Samir Asthana and Vishal Jain
HINDU HERITAGE DAY 2009
Verily, through action alone, Janaka and others attained perfection; even with the view to ensure lokasamgraha, the stability of human society, you should perform action (B.G. 3:20)
The annual Hindu Heritage Day will be held on Sunday, May 17, 2009, from 3pm to 7pm at Marlboro Middle School in Marlboro, Massachusetts. The focus of this day is on Lokasamgraha, the stability and welfare of all in the community.
The Hindu American community in the United States experiences some universal and some unique challenges common to all immigrants. It also enjoys distinct advantages that have made it possible for the community to thrive. The first wave of immigrants to arrive in the 1970s, the “baby-boomers,” raised their own children, the “Gen-Xers.” The Hindu American youth of Generation X has now come of age to raise their own families. Three generations of Indians now live in America. Coupled with the steady wave of immigrants from India, this makes for a mix of Hindus with diverse needs in the Hindu American community.
The first generation of Hindu Americans has been firmly rooted in the Hindu culture bringing the traditions and concept of service from home. They have enjoyed the best of both worlds: a firm rooting in their identity as well as an opportunity to explore the new ideas of the West from the secure foundation of a rich heritage. The second generation of Heritage children has grown up straddling the two cultures. Their exposure to Hindu culture and heritage has been mixed due to a variety of reasons. They are at varying degrees of risk of assimilating in the famed “melting pot” of America possibly losing their roots and identity altogether. It is a two way loss, one for the second generation and their children, and the other as a whole for America. The irony is that the melting pot that is America cannot exist without the richness and diversity of the cultures each individual brings to that melting pot. If we allow our distinct culture to blend into homogeneity then the second and third generation Hindu Americans would lose their vital economic, social, educational, mental, and spiritual advantage that has been the cause of success of the first generation Hindu Americans. In turn, America loses the collective vitality of an important segment of its population as the welfare of the community depends on the welfare and stability of the individuals within the community.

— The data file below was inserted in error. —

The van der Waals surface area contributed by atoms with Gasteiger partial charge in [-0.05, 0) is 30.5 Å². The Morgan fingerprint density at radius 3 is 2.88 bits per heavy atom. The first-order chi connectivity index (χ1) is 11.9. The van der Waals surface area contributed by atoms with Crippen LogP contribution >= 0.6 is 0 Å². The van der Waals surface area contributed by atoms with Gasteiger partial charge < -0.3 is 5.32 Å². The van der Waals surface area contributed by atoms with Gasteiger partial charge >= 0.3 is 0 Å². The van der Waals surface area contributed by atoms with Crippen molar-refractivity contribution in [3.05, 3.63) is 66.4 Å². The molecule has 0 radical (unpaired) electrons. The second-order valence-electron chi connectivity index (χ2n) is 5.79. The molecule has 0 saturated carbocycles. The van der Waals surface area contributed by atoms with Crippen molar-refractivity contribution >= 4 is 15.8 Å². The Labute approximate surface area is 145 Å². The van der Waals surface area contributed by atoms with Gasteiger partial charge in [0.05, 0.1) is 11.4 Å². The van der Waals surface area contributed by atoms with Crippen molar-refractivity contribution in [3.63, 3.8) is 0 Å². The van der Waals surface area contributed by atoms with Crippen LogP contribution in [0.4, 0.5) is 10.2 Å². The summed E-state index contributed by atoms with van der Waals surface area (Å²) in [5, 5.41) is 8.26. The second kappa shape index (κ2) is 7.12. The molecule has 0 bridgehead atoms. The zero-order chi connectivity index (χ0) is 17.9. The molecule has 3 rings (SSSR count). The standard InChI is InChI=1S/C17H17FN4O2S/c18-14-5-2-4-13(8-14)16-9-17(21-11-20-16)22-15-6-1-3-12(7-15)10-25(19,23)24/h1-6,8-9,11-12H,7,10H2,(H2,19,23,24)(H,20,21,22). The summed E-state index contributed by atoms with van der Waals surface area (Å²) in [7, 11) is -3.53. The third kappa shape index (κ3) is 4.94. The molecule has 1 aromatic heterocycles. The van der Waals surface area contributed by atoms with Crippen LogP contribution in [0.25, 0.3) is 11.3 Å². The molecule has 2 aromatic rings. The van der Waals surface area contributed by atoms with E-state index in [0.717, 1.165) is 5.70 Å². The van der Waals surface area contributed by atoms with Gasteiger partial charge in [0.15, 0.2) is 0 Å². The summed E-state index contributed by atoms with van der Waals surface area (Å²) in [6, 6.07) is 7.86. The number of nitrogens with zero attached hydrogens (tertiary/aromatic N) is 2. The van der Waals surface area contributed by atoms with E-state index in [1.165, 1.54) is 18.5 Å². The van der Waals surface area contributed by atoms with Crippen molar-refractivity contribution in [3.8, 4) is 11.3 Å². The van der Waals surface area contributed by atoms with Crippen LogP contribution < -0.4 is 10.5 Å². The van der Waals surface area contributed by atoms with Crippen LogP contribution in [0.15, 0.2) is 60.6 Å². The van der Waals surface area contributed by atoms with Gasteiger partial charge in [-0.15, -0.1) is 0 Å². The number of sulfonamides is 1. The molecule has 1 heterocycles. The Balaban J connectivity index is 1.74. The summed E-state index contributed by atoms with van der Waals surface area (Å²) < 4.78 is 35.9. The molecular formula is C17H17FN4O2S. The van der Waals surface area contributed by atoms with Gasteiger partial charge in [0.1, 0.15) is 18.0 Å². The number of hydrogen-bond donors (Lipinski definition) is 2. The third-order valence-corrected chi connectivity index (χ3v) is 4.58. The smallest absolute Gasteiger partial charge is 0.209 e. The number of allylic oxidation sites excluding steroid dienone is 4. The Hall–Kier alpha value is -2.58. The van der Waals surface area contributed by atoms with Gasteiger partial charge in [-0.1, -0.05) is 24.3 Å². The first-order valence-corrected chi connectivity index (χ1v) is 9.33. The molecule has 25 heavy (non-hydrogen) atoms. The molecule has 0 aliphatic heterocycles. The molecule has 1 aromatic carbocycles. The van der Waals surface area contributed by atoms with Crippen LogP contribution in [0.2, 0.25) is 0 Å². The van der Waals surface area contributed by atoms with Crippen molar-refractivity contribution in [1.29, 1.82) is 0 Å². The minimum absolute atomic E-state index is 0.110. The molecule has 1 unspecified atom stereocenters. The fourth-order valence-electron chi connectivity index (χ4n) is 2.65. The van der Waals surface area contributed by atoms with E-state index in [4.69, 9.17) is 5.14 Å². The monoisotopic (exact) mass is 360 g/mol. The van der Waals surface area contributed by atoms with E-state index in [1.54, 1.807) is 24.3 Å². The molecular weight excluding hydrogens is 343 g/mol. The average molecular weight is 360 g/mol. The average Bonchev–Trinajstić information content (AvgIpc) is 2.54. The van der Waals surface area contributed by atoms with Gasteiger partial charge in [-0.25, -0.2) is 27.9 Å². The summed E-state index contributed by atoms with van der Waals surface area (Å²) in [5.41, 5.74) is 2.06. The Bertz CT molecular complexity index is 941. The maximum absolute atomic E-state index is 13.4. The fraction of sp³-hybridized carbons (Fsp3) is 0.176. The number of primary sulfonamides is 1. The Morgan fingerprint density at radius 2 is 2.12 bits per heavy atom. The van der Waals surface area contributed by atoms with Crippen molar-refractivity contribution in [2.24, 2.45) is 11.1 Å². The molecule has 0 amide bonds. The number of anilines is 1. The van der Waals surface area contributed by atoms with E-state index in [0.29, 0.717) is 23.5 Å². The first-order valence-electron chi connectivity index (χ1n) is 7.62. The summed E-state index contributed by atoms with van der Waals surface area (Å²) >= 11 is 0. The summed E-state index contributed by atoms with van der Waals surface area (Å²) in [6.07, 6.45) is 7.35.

VHPA’s central tenant relates to the above concept of Lokasamgraha, which in essence is to promote stability and welfare of the community by reinforcing the importance of holding on to our ancient Vedic heritage and cultural values. Dharma, that which holds us, we must uphold. For lokasamgraha, VHPA has undertaken a major task of integrating the cultural values of India with that of the western world. This is envisioned to be achieved by a web of interaction among people from different walks of life comprising different generations. This interaction encourages sharing of common and uncommon experiences. This helping of each other is envisioned to promote unity as well as acceptance of each other. Hence, a major goal of this community is to pass on the Vedic values and ideals to the future generations to sustain a strong and vibrant community that benefits all.
The HHD format adopted last year proved to be a resounding success. A similar mela complete with activities focusing on this attractive theme will be held. A nominal entrance fee of $2 covers all activities being held through the day. There are going to be an assortment of non-profit organizations and cultural schools present to give out information, along with vendors of goods and services with different products geared to cater to Indian taste. Organized by Vishwa Hindu Parishad of America, over 40 organizations plan to participate in this year’s mela. At this time, a limited supply of booths remains available. The cost of each booth is $50 with a discounted cost of $25 for non-profit organizations. For booth information, contact Mr. Kaushik Patel (508-789-3548).
There are a number of entertaining activities being held for all ages. The popular mehndi application will have dedicated space for the full duration of the program. An informative and enlightening exhibition on Hindu Dharma that has traveled around the country will be on display. An exhibit devoted to giving brief life histories of Hindu sants will have educational content for all, especially youth. Children can engage in face painting, kite flying, various contest booths, picture coloring, and viewing movies. A live DJ will entertain the audience while favored snacks of bhel puri, samosa, chole bhature, and chaat are being served. Freshly made dosa, idli, and uttapam would be available to cater to different food tastes along with chai, lassi, soft drinks, and bottled water.
A cultural variety performance begins at 4.30 pm in the main auditorium choreographed by different dance and music studios and performed by their talented students. This two hour program has special skits called "Satyavadi Harishchnadra" and “Jai Bhavani: The Roar of Shivaji.”
The day will conclude with this variety program. If you or your organization would like to participate in any way in this inclusive mela, contact firstname.lastname@example.org
VHP of America is a national organization which has among its objectives to unite Hindus by instilling in them devotion to the Hindu way of life, to cultivate self-respect and respect for all people, and to establish contacts with Hindus all over the world. For more information please visit http://www.vhp-america.org/
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